Who wouldn’t want a better memory? After all, our recollections are fragile and can be impaired by diseases, injuries, mental health conditions and, most acutely for all of us, aging.
A multibillion-dollar industry for brain training already capitalizes on this perceived need by providing an abundance of apps for phones and tablets that provide mental challenges that are easily accessible and relatively inexpensive.
If brain training works, the field holds enormous promise to help people with cognitive impairments, and to aid individuals who are recovering from cancer or perhaps even COVID-19. Some affirmation of the potential for cognitive training could be seen in the FDA’s recent approval of a brain training game to treat ADHD.
Critics, however argue that while the concept is appealing, the overall evidence does not suffice to demonstrate that core brain processes can be truly improved… Furthermore, most apps available to consumers have not undergone scientific validation at all.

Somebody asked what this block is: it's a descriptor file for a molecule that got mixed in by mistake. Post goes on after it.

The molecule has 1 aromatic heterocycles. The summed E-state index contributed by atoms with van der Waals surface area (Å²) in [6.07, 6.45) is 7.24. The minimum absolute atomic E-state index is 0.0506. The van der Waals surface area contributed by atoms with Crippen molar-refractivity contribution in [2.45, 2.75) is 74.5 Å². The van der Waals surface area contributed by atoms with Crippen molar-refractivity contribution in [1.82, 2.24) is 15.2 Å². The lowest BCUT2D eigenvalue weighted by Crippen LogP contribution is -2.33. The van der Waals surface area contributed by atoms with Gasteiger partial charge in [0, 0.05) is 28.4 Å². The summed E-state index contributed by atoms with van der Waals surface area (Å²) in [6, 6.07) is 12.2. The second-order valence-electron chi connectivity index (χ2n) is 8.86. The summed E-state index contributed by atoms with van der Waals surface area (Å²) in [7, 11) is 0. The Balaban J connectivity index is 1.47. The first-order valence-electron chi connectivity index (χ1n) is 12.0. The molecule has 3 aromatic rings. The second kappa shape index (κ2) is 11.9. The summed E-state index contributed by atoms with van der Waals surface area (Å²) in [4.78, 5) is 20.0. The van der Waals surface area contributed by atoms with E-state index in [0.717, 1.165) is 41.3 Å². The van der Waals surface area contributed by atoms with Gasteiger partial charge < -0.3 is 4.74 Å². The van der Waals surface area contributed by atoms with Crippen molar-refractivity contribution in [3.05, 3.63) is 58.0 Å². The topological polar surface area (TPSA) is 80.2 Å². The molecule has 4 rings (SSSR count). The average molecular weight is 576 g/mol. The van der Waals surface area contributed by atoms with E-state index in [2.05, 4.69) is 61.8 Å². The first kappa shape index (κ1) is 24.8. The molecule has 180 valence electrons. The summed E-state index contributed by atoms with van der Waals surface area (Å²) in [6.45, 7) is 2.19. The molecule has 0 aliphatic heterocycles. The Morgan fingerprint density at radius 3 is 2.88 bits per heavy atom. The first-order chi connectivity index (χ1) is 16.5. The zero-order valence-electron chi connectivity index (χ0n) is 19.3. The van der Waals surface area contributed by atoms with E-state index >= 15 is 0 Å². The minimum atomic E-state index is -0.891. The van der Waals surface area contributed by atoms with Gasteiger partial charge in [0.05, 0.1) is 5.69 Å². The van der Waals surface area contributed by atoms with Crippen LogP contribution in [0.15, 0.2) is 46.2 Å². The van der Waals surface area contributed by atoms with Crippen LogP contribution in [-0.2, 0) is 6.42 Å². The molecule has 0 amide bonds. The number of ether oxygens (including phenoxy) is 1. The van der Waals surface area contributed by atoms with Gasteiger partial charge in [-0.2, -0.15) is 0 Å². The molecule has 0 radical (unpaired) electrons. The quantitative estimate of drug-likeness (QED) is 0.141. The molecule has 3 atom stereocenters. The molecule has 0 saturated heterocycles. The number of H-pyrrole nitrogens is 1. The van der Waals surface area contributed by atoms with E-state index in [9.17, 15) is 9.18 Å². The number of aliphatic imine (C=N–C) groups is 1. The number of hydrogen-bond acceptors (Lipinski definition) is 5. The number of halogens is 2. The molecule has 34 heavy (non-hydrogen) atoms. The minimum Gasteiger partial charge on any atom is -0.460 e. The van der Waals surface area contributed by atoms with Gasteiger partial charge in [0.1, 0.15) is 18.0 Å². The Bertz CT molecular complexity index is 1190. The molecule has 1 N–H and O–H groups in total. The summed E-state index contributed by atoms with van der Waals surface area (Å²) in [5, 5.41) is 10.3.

Although the jury is still out, there is evidence that short-term working memory training can provide benefits to relatively high functioning individuals, such as college students. For vision training, there are suggestions that even elite athletes can benefit. Still, whether one has a memory impairment or not, it is likely that, similar to diet or exercise, brain training does not benefit everyone in the same way.